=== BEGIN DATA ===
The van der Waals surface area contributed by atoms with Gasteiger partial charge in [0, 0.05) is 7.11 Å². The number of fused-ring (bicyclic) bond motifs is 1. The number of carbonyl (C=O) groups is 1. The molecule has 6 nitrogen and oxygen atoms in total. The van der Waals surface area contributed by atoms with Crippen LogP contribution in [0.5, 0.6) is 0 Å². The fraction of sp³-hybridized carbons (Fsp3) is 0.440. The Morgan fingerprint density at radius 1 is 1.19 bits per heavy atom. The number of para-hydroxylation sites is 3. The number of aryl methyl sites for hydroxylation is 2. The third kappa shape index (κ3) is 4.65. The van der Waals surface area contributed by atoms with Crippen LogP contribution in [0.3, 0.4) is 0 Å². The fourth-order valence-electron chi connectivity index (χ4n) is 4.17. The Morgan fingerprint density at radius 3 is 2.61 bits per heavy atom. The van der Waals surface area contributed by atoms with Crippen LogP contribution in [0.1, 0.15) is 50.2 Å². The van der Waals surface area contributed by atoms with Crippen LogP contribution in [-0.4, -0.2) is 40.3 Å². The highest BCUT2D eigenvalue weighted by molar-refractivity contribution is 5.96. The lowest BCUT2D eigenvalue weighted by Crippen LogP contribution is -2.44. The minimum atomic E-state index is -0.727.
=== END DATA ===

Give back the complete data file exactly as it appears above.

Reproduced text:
The van der Waals surface area contributed by atoms with Gasteiger partial charge in [0, 0.05) is 7.11 Å². The number of fused-ring (bicyclic) bond motifs is 1. The number of carbonyl (C=O) groups is 1. The molecule has 6 nitrogen and oxygen atoms in total. The van der Waals surface area contributed by atoms with Crippen LogP contribution in [0.5, 0.6) is 0 Å². The fraction of sp³-hybridized carbons (Fsp3) is 0.440. The Morgan fingerprint density at radius 1 is 1.19 bits per heavy atom. The number of para-hydroxylation sites is 3. The number of aryl methyl sites for hydroxylation is 2. The third kappa shape index (κ3) is 4.65. The van der Waals surface area contributed by atoms with Crippen LogP contribution in [0.3, 0.4) is 0 Å². The fourth-order valence-electron chi connectivity index (χ4n) is 4.17. The Morgan fingerprint density at radius 3 is 2.61 bits per heavy atom. The van der Waals surface area contributed by atoms with Crippen LogP contribution in [0.1, 0.15) is 50.2 Å². The van der Waals surface area contributed by atoms with Crippen LogP contribution in [-0.4, -0.2) is 40.3 Å². The highest BCUT2D eigenvalue weighted by molar-refractivity contribution is 5.96. The lowest BCUT2D eigenvalue weighted by Crippen LogP contribution is -2.44. The minimum atomic E-state index is -0.727.